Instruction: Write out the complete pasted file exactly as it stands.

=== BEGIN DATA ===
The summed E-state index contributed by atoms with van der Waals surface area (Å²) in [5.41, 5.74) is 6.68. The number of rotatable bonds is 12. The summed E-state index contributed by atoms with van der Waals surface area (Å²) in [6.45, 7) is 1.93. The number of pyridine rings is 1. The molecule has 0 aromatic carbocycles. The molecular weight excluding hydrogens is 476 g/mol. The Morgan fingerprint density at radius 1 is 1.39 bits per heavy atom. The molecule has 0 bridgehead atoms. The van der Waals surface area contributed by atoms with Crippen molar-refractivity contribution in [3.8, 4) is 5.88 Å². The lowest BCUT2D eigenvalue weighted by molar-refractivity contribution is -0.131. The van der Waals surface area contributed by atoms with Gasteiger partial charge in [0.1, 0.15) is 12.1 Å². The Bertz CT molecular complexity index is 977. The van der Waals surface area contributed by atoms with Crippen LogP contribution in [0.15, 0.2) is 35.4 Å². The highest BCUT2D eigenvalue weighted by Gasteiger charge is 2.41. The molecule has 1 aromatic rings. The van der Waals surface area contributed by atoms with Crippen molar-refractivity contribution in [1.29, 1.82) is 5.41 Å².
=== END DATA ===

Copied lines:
The summed E-state index contributed by atoms with van der Waals surface area (Å²) in [5.41, 5.74) is 6.68. The number of rotatable bonds is 12. The summed E-state index contributed by atoms with van der Waals surface area (Å²) in [6.45, 7) is 1.93. The number of pyridine rings is 1. The molecule has 0 aromatic carbocycles. The molecular weight excluding hydrogens is 476 g/mol. The Morgan fingerprint density at radius 1 is 1.39 bits per heavy atom. The molecule has 0 bridgehead atoms. The van der Waals surface area contributed by atoms with Crippen molar-refractivity contribution in [3.8, 4) is 5.88 Å². The lowest BCUT2D eigenvalue weighted by molar-refractivity contribution is -0.131. The van der Waals surface area contributed by atoms with Gasteiger partial charge in [0.1, 0.15) is 12.1 Å². The Bertz CT molecular complexity index is 977. The van der Waals surface area contributed by atoms with Crippen LogP contribution in [0.15, 0.2) is 35.4 Å². The highest BCUT2D eigenvalue weighted by Gasteiger charge is 2.41. The molecule has 1 aromatic rings. The van der Waals surface area contributed by atoms with Crippen molar-refractivity contribution in [1.29, 1.82) is 5.41 Å².